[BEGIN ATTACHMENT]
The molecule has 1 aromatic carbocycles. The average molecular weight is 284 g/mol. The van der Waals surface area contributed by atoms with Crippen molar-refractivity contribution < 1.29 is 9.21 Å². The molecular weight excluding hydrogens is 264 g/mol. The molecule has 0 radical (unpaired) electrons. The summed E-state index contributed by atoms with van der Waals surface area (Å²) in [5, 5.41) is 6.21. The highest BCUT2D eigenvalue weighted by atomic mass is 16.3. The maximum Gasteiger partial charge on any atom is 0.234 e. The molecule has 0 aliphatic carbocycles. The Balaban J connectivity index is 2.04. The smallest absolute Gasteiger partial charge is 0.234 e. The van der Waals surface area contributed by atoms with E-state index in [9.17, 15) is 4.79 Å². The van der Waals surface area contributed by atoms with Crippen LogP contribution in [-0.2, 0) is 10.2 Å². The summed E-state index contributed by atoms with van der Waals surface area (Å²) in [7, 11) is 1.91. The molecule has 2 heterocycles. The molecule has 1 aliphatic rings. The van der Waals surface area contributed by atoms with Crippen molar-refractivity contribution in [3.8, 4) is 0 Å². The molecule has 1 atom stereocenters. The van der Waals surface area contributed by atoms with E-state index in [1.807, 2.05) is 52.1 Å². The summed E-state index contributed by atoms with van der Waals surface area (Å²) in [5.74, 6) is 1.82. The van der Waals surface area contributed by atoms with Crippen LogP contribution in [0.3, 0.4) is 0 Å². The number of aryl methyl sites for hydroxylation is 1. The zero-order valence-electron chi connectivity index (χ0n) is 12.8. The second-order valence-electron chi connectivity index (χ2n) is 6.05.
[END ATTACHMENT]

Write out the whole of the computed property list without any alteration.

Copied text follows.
The molecule has 1 aromatic carbocycles. The average molecular weight is 284 g/mol. The van der Waals surface area contributed by atoms with Crippen molar-refractivity contribution < 1.29 is 9.21 Å². The molecular weight excluding hydrogens is 264 g/mol. The molecule has 0 radical (unpaired) electrons. The summed E-state index contributed by atoms with van der Waals surface area (Å²) in [5, 5.41) is 6.21. The highest BCUT2D eigenvalue weighted by atomic mass is 16.3. The maximum Gasteiger partial charge on any atom is 0.234 e. The molecule has 0 aliphatic carbocycles. The Balaban J connectivity index is 2.04. The smallest absolute Gasteiger partial charge is 0.234 e. The van der Waals surface area contributed by atoms with E-state index in [9.17, 15) is 4.79 Å². The van der Waals surface area contributed by atoms with Crippen LogP contribution in [-0.2, 0) is 10.2 Å². The summed E-state index contributed by atoms with van der Waals surface area (Å²) in [7, 11) is 1.91. The molecule has 2 heterocycles. The molecule has 1 aliphatic rings. The van der Waals surface area contributed by atoms with Crippen molar-refractivity contribution in [3.8, 4) is 0 Å². The molecule has 1 atom stereocenters. The van der Waals surface area contributed by atoms with E-state index in [1.807, 2.05) is 52.1 Å². The summed E-state index contributed by atoms with van der Waals surface area (Å²) in [5.74, 6) is 1.82. The van der Waals surface area contributed by atoms with Crippen LogP contribution in [0.3, 0.4) is 0 Å². The number of aryl methyl sites for hydroxylation is 1. The zero-order valence-electron chi connectivity index (χ0n) is 12.8. The second-order valence-electron chi connectivity index (χ2n) is 6.05.